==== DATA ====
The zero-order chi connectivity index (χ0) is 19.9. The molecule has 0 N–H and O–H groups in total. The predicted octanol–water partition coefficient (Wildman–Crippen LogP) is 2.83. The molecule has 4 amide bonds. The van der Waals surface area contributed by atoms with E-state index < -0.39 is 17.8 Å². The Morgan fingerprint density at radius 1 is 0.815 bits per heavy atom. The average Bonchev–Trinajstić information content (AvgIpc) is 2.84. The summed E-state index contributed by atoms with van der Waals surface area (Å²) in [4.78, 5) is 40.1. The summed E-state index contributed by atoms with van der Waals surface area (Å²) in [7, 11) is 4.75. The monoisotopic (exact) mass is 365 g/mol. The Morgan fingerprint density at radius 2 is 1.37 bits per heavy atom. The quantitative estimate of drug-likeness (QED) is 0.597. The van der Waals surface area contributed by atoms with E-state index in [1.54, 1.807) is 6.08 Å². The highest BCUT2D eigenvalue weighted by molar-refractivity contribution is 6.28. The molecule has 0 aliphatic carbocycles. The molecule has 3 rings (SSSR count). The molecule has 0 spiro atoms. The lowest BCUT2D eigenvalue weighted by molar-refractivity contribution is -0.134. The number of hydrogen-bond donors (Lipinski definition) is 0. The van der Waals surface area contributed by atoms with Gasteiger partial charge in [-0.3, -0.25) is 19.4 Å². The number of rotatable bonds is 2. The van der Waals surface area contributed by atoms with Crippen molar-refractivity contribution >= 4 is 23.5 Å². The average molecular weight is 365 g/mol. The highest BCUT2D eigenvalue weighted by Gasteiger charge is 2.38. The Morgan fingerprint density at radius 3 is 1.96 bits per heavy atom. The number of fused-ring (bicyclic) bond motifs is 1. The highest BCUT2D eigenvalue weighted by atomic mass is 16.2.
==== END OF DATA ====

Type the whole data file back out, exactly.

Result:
The zero-order chi connectivity index (χ0) is 19.9. The molecule has 0 N–H and O–H groups in total. The predicted octanol–water partition coefficient (Wildman–Crippen LogP) is 2.83. The molecule has 4 amide bonds. The van der Waals surface area contributed by atoms with E-state index < -0.39 is 17.8 Å². The Morgan fingerprint density at radius 1 is 0.815 bits per heavy atom. The average Bonchev–Trinajstić information content (AvgIpc) is 2.84. The summed E-state index contributed by atoms with van der Waals surface area (Å²) in [4.78, 5) is 40.1. The summed E-state index contributed by atoms with van der Waals surface area (Å²) in [7, 11) is 4.75. The monoisotopic (exact) mass is 365 g/mol. The Morgan fingerprint density at radius 2 is 1.37 bits per heavy atom. The quantitative estimate of drug-likeness (QED) is 0.597. The van der Waals surface area contributed by atoms with E-state index in [1.54, 1.807) is 6.08 Å². The highest BCUT2D eigenvalue weighted by molar-refractivity contribution is 6.28. The molecule has 0 aliphatic carbocycles. The molecule has 3 rings (SSSR count). The molecule has 0 spiro atoms. The lowest BCUT2D eigenvalue weighted by molar-refractivity contribution is -0.134. The number of hydrogen-bond donors (Lipinski definition) is 0. The van der Waals surface area contributed by atoms with Gasteiger partial charge in [-0.3, -0.25) is 19.4 Å². The number of rotatable bonds is 2. The van der Waals surface area contributed by atoms with Crippen molar-refractivity contribution >= 4 is 23.5 Å². The average molecular weight is 365 g/mol. The highest BCUT2D eigenvalue weighted by Gasteiger charge is 2.38. The Morgan fingerprint density at radius 3 is 1.96 bits per heavy atom. The number of fused-ring (bicyclic) bond motifs is 1. The highest BCUT2D eigenvalue weighted by atomic mass is 16.2.